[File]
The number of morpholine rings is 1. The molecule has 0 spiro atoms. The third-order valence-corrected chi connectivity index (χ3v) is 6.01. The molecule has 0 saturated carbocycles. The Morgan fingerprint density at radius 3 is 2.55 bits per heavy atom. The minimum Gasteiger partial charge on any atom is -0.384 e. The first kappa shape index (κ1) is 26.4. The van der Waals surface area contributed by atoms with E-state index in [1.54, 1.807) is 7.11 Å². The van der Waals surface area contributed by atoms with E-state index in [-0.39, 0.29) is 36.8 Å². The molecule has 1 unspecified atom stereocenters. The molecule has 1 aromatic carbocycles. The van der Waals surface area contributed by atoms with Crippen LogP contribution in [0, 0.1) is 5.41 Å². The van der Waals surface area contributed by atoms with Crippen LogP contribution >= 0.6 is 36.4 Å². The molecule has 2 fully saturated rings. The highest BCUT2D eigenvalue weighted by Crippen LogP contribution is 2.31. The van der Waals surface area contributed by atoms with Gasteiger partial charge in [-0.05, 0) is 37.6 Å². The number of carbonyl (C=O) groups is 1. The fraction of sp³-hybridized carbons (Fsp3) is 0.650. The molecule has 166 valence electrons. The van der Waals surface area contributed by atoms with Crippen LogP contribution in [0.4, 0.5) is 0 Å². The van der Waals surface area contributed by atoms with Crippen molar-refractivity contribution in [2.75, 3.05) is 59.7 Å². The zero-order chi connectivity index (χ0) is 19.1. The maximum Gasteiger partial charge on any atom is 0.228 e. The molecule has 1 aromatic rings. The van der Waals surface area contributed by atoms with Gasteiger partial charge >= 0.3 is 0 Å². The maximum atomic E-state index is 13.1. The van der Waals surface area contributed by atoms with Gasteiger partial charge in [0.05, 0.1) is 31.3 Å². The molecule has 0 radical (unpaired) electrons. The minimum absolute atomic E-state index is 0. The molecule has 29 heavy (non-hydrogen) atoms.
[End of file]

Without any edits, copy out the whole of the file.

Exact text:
The number of morpholine rings is 1. The molecule has 0 spiro atoms. The third-order valence-corrected chi connectivity index (χ3v) is 6.01. The molecule has 0 saturated carbocycles. The Morgan fingerprint density at radius 3 is 2.55 bits per heavy atom. The minimum Gasteiger partial charge on any atom is -0.384 e. The first kappa shape index (κ1) is 26.4. The van der Waals surface area contributed by atoms with E-state index in [1.54, 1.807) is 7.11 Å². The van der Waals surface area contributed by atoms with E-state index in [-0.39, 0.29) is 36.8 Å². The molecule has 1 unspecified atom stereocenters. The molecule has 1 aromatic carbocycles. The van der Waals surface area contributed by atoms with Crippen LogP contribution in [0, 0.1) is 5.41 Å². The van der Waals surface area contributed by atoms with Crippen LogP contribution >= 0.6 is 36.4 Å². The molecule has 2 fully saturated rings. The highest BCUT2D eigenvalue weighted by Crippen LogP contribution is 2.31. The van der Waals surface area contributed by atoms with Gasteiger partial charge in [-0.05, 0) is 37.6 Å². The number of carbonyl (C=O) groups is 1. The fraction of sp³-hybridized carbons (Fsp3) is 0.650. The molecule has 166 valence electrons. The van der Waals surface area contributed by atoms with Crippen LogP contribution in [0.4, 0.5) is 0 Å². The van der Waals surface area contributed by atoms with Crippen molar-refractivity contribution in [2.75, 3.05) is 59.7 Å². The zero-order chi connectivity index (χ0) is 19.1. The maximum Gasteiger partial charge on any atom is 0.228 e. The molecule has 1 aromatic rings. The van der Waals surface area contributed by atoms with Gasteiger partial charge >= 0.3 is 0 Å². The maximum atomic E-state index is 13.1. The van der Waals surface area contributed by atoms with Gasteiger partial charge in [0.05, 0.1) is 31.3 Å². The molecule has 0 radical (unpaired) electrons. The minimum absolute atomic E-state index is 0. The molecule has 29 heavy (non-hydrogen) atoms.